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This assertion comes from his observations on five features of the so-called scientific age that we live in. The first feature, the success of the methods of science, carries with it questions about the success or reliability of religious knowledge as compared with scientific knowledge (scientific knowledge=empirical knowledge). The second feature, a new understanding of the nature of reality, seeks to compare and contrast religious accounts of human creation to scientific events like the Big Bang and the gradual process of evolution. The third, a new context for theology, focuses theology squarely on the doctrine of human nature and the doctrine of creation, with the conclusion that process theology offers the best answer to God's continual interaction with creation. Feature four is religious pluralism, with its subsequent respect for tolerance and diversity, and a distancing from absolutist or exclusive claims for any religion or tradition within a religion. The final feature is ecological, dealing with threats to the environment, and the responsibility of religions to create a sustainable environmental ethic.
Religion and Science helps to focus our attention on the real and vital questions that science is asking of religion in general, and, more specifically, Christianity. Ultimately, science and religion must work together to offer people the broadest explanation of reality possible. Barbour posits a Christian faith that responds both to its source, the Bible, and to science.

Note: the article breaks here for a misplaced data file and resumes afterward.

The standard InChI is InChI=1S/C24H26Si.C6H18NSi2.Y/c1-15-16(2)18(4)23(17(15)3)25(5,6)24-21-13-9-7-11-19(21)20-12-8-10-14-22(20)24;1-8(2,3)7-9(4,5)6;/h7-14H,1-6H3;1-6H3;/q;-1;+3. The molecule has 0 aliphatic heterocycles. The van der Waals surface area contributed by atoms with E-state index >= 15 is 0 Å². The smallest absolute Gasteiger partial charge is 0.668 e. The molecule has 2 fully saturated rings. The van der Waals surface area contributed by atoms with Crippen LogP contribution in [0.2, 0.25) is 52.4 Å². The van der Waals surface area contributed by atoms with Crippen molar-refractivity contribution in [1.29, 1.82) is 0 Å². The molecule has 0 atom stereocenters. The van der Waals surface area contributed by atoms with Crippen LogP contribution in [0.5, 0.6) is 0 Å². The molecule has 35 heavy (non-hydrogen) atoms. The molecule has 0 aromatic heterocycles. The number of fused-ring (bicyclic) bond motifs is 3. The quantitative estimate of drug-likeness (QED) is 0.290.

Number of Pages: 368
Religion and Science is a definitive contemporary discussion of the many issues surrounding our understanding of God and religious truth and experience in our understanding of God and religious truth and experience in our scientific age. This is a significantly expanded and feshly revised version of Religion in an Age of Science, winner of the American Academy of Religion Award for Excellence and the Templeton Book Award. Ian G. Barbour--the premier scholar in the field--has added three crucial historical chapters on physics and metaphysics in the seventeenth century, nature and God in the eighteenth century, and biology and theology in the nineteenth century. He has also added new sections on developments in nature-centered spirituality, information theory, and chaos and complexity theories.
Ian G. Barbour has retired from Carleton College where he was professor of physics, professor of religion, and Bean Professor of Science, Technology, and Society. The "preeminent synthetic in the field" (Cross Currents,) he is the author of several influential books, including Ethics in an Age of Technology and Myths Models, and Paradigms, which was nominated for the National Book Award. He gave the world-renowned Gifford Lectures, 1989-1991.
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